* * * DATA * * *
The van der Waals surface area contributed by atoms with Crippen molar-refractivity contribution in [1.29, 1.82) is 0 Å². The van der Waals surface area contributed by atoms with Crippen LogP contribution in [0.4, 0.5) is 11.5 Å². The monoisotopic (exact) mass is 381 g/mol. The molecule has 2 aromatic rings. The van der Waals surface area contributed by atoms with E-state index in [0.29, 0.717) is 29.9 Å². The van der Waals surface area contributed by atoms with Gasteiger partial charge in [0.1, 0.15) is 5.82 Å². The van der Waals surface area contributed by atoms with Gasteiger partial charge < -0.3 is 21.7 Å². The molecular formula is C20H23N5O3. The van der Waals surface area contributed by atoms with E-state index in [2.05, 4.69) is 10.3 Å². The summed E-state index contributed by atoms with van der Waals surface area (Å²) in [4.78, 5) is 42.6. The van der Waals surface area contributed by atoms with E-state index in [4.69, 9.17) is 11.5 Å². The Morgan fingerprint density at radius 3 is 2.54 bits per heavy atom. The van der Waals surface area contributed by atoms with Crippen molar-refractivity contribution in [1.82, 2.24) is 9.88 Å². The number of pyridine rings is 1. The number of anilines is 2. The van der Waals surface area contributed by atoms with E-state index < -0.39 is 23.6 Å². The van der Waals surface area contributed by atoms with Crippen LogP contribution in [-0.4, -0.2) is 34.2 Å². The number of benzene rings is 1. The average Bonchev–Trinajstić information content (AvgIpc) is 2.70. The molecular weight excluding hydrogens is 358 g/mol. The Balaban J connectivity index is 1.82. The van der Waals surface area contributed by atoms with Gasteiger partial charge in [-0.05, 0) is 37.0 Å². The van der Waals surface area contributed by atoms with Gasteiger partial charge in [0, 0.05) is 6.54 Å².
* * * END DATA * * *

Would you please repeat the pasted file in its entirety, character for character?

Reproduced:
The van der Waals surface area contributed by atoms with Crippen molar-refractivity contribution in [1.29, 1.82) is 0 Å². The van der Waals surface area contributed by atoms with Crippen LogP contribution in [0.4, 0.5) is 11.5 Å². The monoisotopic (exact) mass is 381 g/mol. The molecule has 2 aromatic rings. The van der Waals surface area contributed by atoms with E-state index in [0.29, 0.717) is 29.9 Å². The van der Waals surface area contributed by atoms with Gasteiger partial charge in [0.1, 0.15) is 5.82 Å². The van der Waals surface area contributed by atoms with Gasteiger partial charge < -0.3 is 21.7 Å². The molecular formula is C20H23N5O3. The van der Waals surface area contributed by atoms with E-state index in [2.05, 4.69) is 10.3 Å². The summed E-state index contributed by atoms with van der Waals surface area (Å²) in [4.78, 5) is 42.6. The van der Waals surface area contributed by atoms with E-state index in [4.69, 9.17) is 11.5 Å². The Morgan fingerprint density at radius 3 is 2.54 bits per heavy atom. The van der Waals surface area contributed by atoms with Crippen molar-refractivity contribution in [1.82, 2.24) is 9.88 Å². The number of pyridine rings is 1. The number of anilines is 2. The van der Waals surface area contributed by atoms with E-state index < -0.39 is 23.6 Å². The van der Waals surface area contributed by atoms with Crippen LogP contribution in [-0.4, -0.2) is 34.2 Å². The number of benzene rings is 1. The average Bonchev–Trinajstić information content (AvgIpc) is 2.70. The molecular weight excluding hydrogens is 358 g/mol. The Balaban J connectivity index is 1.82. The van der Waals surface area contributed by atoms with Gasteiger partial charge in [-0.05, 0) is 37.0 Å². The van der Waals surface area contributed by atoms with Gasteiger partial charge in [0, 0.05) is 6.54 Å².